Since learning so much about the horrendous impacts of lyme disease—and living many of them—I am absolutely astonished that I don’t see coverage of this health crisis daily in the news. Lack of information is the reason I got so sick myself.
The few articles I’d seen before I got infected erroneously said lyme is easily treated with a short course of antibiotics, and implied that lyme is no big deal. While this is true for many people, for many others it couldn’t be further from the truth.
I had read that a negative test means you aren’t infected. That’s simply not true; testing is inaccurate. Too bad my health care provider and I didn’t get that information.
Sure, a smattering of articles appear here and there. But not enough. And not enough with a full and accurate picture of this complex illness—and the controversy surrounding it.
Meanwhile, I’m encountering or hearing about lyme patients every single day now, and just about all of them say they never knew it could be so devastating—or so complex to diagnose and treat—until they got it.
Shouldn’t lyme be covered as often as possible in the media so people can protect themselves? Shouldn’t everyone be alerted so they know how to get a proper diagnosis and treatment if they’ve been infected by a tick?
Besides recognizing an excellent reporter, a Pulitzer would focus much-needed attention on this under-reported health crisis and give a huge boost to the movement for lyme awareness and prevention.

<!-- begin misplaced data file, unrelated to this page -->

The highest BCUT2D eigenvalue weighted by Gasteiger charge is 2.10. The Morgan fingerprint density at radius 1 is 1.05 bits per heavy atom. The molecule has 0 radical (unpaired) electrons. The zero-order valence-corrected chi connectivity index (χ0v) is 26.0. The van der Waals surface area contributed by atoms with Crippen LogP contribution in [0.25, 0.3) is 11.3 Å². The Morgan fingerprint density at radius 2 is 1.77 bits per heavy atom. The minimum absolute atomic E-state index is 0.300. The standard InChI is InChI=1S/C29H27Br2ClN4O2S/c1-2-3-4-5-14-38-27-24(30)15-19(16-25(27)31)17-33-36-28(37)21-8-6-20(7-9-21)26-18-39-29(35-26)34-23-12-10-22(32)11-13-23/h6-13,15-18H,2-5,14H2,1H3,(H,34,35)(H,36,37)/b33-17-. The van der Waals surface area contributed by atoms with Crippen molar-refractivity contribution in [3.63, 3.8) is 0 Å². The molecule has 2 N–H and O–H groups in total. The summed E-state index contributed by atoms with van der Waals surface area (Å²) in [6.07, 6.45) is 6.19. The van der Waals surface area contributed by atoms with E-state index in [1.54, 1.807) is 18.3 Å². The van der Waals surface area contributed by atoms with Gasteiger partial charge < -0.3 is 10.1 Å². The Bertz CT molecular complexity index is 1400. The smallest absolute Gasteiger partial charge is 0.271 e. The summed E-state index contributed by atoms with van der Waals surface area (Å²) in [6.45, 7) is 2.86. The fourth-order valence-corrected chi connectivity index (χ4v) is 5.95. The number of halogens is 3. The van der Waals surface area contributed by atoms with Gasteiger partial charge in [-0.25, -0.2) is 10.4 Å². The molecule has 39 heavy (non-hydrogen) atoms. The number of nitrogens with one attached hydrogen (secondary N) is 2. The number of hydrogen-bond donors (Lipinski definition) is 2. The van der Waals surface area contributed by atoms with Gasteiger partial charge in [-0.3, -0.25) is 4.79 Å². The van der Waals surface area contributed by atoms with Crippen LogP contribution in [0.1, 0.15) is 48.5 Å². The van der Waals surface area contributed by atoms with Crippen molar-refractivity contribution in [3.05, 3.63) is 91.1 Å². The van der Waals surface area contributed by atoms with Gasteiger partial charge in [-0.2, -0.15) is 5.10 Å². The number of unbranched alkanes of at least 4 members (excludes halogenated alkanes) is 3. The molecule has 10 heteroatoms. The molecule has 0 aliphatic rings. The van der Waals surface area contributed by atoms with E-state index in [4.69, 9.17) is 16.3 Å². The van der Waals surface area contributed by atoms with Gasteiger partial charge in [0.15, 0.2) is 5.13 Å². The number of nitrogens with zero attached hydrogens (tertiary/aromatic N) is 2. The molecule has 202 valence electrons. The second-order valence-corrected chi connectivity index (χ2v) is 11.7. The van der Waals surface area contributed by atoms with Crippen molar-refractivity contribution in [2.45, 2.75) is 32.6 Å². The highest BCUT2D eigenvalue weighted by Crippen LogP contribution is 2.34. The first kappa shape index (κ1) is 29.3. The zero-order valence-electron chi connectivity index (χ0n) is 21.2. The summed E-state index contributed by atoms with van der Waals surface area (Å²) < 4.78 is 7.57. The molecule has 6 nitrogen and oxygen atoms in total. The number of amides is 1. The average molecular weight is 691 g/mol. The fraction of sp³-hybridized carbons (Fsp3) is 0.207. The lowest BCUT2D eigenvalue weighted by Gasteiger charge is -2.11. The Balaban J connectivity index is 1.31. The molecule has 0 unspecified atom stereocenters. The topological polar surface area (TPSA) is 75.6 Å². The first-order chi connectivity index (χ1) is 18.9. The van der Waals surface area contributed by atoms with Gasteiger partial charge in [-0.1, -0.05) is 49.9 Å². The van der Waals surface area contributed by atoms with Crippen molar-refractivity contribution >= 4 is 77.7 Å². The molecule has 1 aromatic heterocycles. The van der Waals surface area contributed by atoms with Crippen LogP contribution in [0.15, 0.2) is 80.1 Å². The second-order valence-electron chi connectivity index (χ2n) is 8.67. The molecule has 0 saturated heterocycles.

Here’s a great summary of the series from the LymeDisease.org blog “Touched by Lyme”:
In August 2012, New York state’s Poughkeepsie Journal began an on-going series of articles about Lyme disease called “No Small Thing,” by investigative journalist Mary Beth Pfeiffer. It is the most comprehensive treatment of the subject ever undertaken by a newspaper.
The reporter delved into such complex and controversial topics as how Lyme disease cases are officially counted (and NOT counted); how difficult it is for Lyme patients to get properly diagnosed and effectively treated; how some doctors who treat Lyme disease are being targeted by medical authorities; how and why testing for Lyme disease is so problematic; how and why medical guidelines regarding Lyme treatment are profoundly flawed; how tick-borne Babesiosis (which can accompany Lyme and complicate its treatment) endangers the nation’s blood supply.
By the way, Pfeiffer got infected with lyme herself while working on this series. Good thing she had the knowledge to get proper treatment right away.
Here’s where you come in.
Read the entire “Touched by Lyme” blog post. Then check out the comprehensive series “No Small Thing,” by Mary Beth Pfeiffer. Share it far and wide with friends and family.
And if you are as impressed as I am, write a letter the newspaper can use to support the Pulitzer Prize nomination. “Touched by Lyme” gives all the details you need.
Act now, because the newspaper has to submit the nomination by January 25th.
Help make 2013 the year lyme disease finally gets the broad attention that will spark more research and public education. Progress in these areas will benefit so many suffering adults and children—and help countless more avoid getting sick in the first place.